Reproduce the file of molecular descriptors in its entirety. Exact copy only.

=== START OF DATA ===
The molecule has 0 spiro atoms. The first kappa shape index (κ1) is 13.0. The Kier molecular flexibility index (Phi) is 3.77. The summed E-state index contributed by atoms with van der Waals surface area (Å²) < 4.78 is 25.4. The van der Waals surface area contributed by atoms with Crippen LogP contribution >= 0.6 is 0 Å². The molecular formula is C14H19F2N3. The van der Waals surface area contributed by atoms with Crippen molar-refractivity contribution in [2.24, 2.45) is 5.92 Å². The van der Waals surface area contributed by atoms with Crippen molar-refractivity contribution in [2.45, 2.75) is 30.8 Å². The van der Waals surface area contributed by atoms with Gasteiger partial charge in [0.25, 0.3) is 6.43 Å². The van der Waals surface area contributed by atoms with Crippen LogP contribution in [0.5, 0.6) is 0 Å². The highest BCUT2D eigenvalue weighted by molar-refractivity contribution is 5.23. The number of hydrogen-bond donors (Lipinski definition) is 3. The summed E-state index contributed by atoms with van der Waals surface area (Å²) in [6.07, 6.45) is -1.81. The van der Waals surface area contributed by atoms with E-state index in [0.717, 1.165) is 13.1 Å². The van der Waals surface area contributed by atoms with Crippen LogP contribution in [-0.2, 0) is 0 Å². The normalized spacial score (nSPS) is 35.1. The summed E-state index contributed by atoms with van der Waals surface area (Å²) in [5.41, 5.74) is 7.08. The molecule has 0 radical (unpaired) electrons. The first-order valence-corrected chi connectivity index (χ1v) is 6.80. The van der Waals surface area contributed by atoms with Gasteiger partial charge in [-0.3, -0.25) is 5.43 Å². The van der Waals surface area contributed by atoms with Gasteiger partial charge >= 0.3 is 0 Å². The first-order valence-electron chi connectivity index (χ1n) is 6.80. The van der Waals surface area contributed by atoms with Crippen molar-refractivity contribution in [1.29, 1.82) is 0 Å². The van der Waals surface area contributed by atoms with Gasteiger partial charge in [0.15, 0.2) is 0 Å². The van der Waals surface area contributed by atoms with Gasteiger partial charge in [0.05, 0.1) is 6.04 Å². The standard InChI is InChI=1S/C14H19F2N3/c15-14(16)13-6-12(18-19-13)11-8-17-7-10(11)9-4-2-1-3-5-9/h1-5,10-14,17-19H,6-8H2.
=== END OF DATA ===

The molecule has 0 spiro atoms. The first kappa shape index (κ1) is 13.0. The Kier molecular flexibility index (Phi) is 3.77. The summed E-state index contributed by atoms with van der Waals surface area (Å²) < 4.78 is 25.4. The van der Waals surface area contributed by atoms with Crippen LogP contribution >= 0.6 is 0 Å². The molecular formula is C14H19F2N3. The van der Waals surface area contributed by atoms with Crippen molar-refractivity contribution in [2.24, 2.45) is 5.92 Å². The van der Waals surface area contributed by atoms with Crippen molar-refractivity contribution in [2.45, 2.75) is 30.8 Å². The van der Waals surface area contributed by atoms with Gasteiger partial charge in [0.25, 0.3) is 6.43 Å². The van der Waals surface area contributed by atoms with Crippen LogP contribution in [0.5, 0.6) is 0 Å². The highest BCUT2D eigenvalue weighted by molar-refractivity contribution is 5.23. The number of hydrogen-bond donors (Lipinski definition) is 3. The summed E-state index contributed by atoms with van der Waals surface area (Å²) in [6.07, 6.45) is -1.81. The van der Waals surface area contributed by atoms with E-state index in [0.717, 1.165) is 13.1 Å². The van der Waals surface area contributed by atoms with Crippen LogP contribution in [-0.2, 0) is 0 Å². The normalized spacial score (nSPS) is 35.1. The summed E-state index contributed by atoms with van der Waals surface area (Å²) in [5.41, 5.74) is 7.08. The molecule has 0 radical (unpaired) electrons. The first-order valence-corrected chi connectivity index (χ1v) is 6.80. The van der Waals surface area contributed by atoms with Gasteiger partial charge in [-0.3, -0.25) is 5.43 Å². The van der Waals surface area contributed by atoms with Gasteiger partial charge >= 0.3 is 0 Å². The first-order valence-electron chi connectivity index (χ1n) is 6.80. The van der Waals surface area contributed by atoms with Crippen molar-refractivity contribution in [1.29, 1.82) is 0 Å². The van der Waals surface area contributed by atoms with Gasteiger partial charge in [0.15, 0.2) is 0 Å². The van der Waals surface area contributed by atoms with Gasteiger partial charge in [0.05, 0.1) is 6.04 Å². The standard InChI is InChI=1S/C14H19F2N3/c15-14(16)13-6-12(18-19-13)11-8-17-7-10(11)9-4-2-1-3-5-9/h1-5,10-14,17-19H,6-8H2.